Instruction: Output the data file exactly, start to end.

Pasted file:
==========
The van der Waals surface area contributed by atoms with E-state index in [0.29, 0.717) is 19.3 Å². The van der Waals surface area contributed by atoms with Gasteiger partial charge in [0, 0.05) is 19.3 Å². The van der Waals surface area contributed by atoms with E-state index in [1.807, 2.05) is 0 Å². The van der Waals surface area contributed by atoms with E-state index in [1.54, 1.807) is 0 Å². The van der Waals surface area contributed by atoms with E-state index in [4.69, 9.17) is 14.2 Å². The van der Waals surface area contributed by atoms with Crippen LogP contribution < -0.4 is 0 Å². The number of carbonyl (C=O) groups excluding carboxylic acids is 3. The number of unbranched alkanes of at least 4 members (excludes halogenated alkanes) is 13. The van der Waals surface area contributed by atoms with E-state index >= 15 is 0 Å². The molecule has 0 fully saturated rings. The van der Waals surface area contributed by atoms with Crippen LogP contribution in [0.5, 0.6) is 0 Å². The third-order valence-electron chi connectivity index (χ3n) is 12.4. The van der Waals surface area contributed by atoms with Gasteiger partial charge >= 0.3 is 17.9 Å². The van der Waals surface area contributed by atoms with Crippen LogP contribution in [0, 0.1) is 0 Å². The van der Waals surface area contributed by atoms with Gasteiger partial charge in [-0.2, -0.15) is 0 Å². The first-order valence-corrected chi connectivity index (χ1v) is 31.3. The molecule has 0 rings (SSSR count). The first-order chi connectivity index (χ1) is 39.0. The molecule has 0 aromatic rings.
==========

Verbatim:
The van der Waals surface area contributed by atoms with E-state index in [0.29, 0.717) is 19.3 Å². The van der Waals surface area contributed by atoms with Gasteiger partial charge in [0, 0.05) is 19.3 Å². The van der Waals surface area contributed by atoms with E-state index in [1.807, 2.05) is 0 Å². The van der Waals surface area contributed by atoms with E-state index in [1.54, 1.807) is 0 Å². The van der Waals surface area contributed by atoms with E-state index in [4.69, 9.17) is 14.2 Å². The van der Waals surface area contributed by atoms with Crippen LogP contribution < -0.4 is 0 Å². The number of carbonyl (C=O) groups excluding carboxylic acids is 3. The number of unbranched alkanes of at least 4 members (excludes halogenated alkanes) is 13. The van der Waals surface area contributed by atoms with E-state index >= 15 is 0 Å². The molecule has 0 fully saturated rings. The van der Waals surface area contributed by atoms with Crippen LogP contribution in [0.5, 0.6) is 0 Å². The third-order valence-electron chi connectivity index (χ3n) is 12.4. The van der Waals surface area contributed by atoms with Gasteiger partial charge >= 0.3 is 17.9 Å². The van der Waals surface area contributed by atoms with Crippen LogP contribution in [0, 0.1) is 0 Å². The van der Waals surface area contributed by atoms with Gasteiger partial charge in [-0.2, -0.15) is 0 Å². The first-order valence-corrected chi connectivity index (χ1v) is 31.3. The molecule has 0 rings (SSSR count). The first-order chi connectivity index (χ1) is 39.0. The molecule has 0 aromatic rings.